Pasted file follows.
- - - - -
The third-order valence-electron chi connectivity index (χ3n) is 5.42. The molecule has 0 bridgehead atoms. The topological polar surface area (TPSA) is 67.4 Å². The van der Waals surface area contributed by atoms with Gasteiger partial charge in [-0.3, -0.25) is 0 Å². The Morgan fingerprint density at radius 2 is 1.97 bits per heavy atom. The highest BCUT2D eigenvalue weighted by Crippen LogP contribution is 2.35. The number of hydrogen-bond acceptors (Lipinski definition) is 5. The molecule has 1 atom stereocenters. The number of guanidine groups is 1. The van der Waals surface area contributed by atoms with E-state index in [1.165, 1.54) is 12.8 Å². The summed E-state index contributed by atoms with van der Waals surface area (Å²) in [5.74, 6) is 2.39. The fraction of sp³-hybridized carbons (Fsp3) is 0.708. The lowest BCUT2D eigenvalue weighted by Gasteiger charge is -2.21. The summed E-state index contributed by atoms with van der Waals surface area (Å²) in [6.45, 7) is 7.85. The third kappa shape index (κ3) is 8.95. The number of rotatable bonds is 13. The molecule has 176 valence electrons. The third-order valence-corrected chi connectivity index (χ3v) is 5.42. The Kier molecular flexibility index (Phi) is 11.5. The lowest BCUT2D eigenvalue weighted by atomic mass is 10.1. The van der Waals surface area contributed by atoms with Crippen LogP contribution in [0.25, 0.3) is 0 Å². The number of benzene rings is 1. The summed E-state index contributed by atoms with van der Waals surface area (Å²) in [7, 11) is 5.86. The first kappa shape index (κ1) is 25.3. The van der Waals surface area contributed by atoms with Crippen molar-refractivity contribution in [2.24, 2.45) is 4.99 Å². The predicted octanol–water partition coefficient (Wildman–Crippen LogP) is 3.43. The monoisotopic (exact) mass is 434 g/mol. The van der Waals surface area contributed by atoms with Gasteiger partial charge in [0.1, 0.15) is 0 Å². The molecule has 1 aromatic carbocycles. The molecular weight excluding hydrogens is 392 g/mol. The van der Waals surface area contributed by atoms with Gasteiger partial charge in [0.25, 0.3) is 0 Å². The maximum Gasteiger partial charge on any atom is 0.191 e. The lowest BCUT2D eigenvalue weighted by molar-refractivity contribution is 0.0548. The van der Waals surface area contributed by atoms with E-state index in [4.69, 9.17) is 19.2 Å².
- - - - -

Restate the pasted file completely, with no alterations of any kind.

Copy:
The third-order valence-electron chi connectivity index (χ3n) is 5.42. The molecule has 0 bridgehead atoms. The topological polar surface area (TPSA) is 67.4 Å². The van der Waals surface area contributed by atoms with Gasteiger partial charge in [-0.3, -0.25) is 0 Å². The Morgan fingerprint density at radius 2 is 1.97 bits per heavy atom. The highest BCUT2D eigenvalue weighted by Crippen LogP contribution is 2.35. The number of hydrogen-bond acceptors (Lipinski definition) is 5. The molecule has 1 atom stereocenters. The number of guanidine groups is 1. The van der Waals surface area contributed by atoms with E-state index in [1.165, 1.54) is 12.8 Å². The summed E-state index contributed by atoms with van der Waals surface area (Å²) in [5.74, 6) is 2.39. The fraction of sp³-hybridized carbons (Fsp3) is 0.708. The lowest BCUT2D eigenvalue weighted by Gasteiger charge is -2.21. The summed E-state index contributed by atoms with van der Waals surface area (Å²) in [6.45, 7) is 7.85. The third kappa shape index (κ3) is 8.95. The number of rotatable bonds is 13. The molecule has 176 valence electrons. The third-order valence-corrected chi connectivity index (χ3v) is 5.42. The Kier molecular flexibility index (Phi) is 11.5. The lowest BCUT2D eigenvalue weighted by atomic mass is 10.1. The van der Waals surface area contributed by atoms with Crippen LogP contribution in [0.25, 0.3) is 0 Å². The number of benzene rings is 1. The summed E-state index contributed by atoms with van der Waals surface area (Å²) in [7, 11) is 5.86. The first kappa shape index (κ1) is 25.3. The van der Waals surface area contributed by atoms with Crippen molar-refractivity contribution in [2.24, 2.45) is 4.99 Å². The predicted octanol–water partition coefficient (Wildman–Crippen LogP) is 3.43. The monoisotopic (exact) mass is 434 g/mol. The van der Waals surface area contributed by atoms with Gasteiger partial charge in [0.1, 0.15) is 0 Å². The molecule has 1 aromatic carbocycles. The molecular weight excluding hydrogens is 392 g/mol. The van der Waals surface area contributed by atoms with Gasteiger partial charge in [0.25, 0.3) is 0 Å². The maximum Gasteiger partial charge on any atom is 0.191 e. The lowest BCUT2D eigenvalue weighted by molar-refractivity contribution is 0.0548. The van der Waals surface area contributed by atoms with E-state index in [4.69, 9.17) is 19.2 Å².